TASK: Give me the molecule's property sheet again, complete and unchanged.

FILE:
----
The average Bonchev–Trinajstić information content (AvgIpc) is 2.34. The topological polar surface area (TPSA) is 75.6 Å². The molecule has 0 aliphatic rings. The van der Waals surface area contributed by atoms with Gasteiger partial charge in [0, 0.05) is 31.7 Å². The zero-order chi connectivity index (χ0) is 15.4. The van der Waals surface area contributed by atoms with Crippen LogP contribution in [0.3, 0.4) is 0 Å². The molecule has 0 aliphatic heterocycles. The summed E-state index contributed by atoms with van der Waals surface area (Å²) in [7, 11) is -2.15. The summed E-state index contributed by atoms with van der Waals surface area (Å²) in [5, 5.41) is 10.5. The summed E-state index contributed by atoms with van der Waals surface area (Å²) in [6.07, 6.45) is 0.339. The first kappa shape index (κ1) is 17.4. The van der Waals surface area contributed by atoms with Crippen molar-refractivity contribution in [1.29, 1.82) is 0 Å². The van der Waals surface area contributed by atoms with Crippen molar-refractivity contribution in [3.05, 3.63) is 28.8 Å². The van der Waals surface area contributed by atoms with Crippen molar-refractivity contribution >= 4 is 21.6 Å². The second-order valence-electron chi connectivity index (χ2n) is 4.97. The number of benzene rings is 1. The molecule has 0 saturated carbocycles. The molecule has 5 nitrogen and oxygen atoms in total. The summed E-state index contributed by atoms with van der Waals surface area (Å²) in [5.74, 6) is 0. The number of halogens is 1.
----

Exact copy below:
The average Bonchev–Trinajstić information content (AvgIpc) is 2.34. The topological polar surface area (TPSA) is 75.6 Å². The molecule has 0 aliphatic rings. The van der Waals surface area contributed by atoms with Gasteiger partial charge in [0, 0.05) is 31.7 Å². The zero-order chi connectivity index (χ0) is 15.4. The van der Waals surface area contributed by atoms with Crippen LogP contribution in [0.3, 0.4) is 0 Å². The molecule has 0 aliphatic heterocycles. The summed E-state index contributed by atoms with van der Waals surface area (Å²) in [7, 11) is -2.15. The summed E-state index contributed by atoms with van der Waals surface area (Å²) in [5, 5.41) is 10.5. The summed E-state index contributed by atoms with van der Waals surface area (Å²) in [6.07, 6.45) is 0.339. The first kappa shape index (κ1) is 17.4. The van der Waals surface area contributed by atoms with Crippen molar-refractivity contribution in [1.29, 1.82) is 0 Å². The van der Waals surface area contributed by atoms with Crippen molar-refractivity contribution in [3.05, 3.63) is 28.8 Å². The van der Waals surface area contributed by atoms with Crippen molar-refractivity contribution >= 4 is 21.6 Å². The second-order valence-electron chi connectivity index (χ2n) is 4.97. The number of benzene rings is 1. The molecule has 0 saturated carbocycles. The molecule has 5 nitrogen and oxygen atoms in total. The summed E-state index contributed by atoms with van der Waals surface area (Å²) in [5.74, 6) is 0. The number of halogens is 1.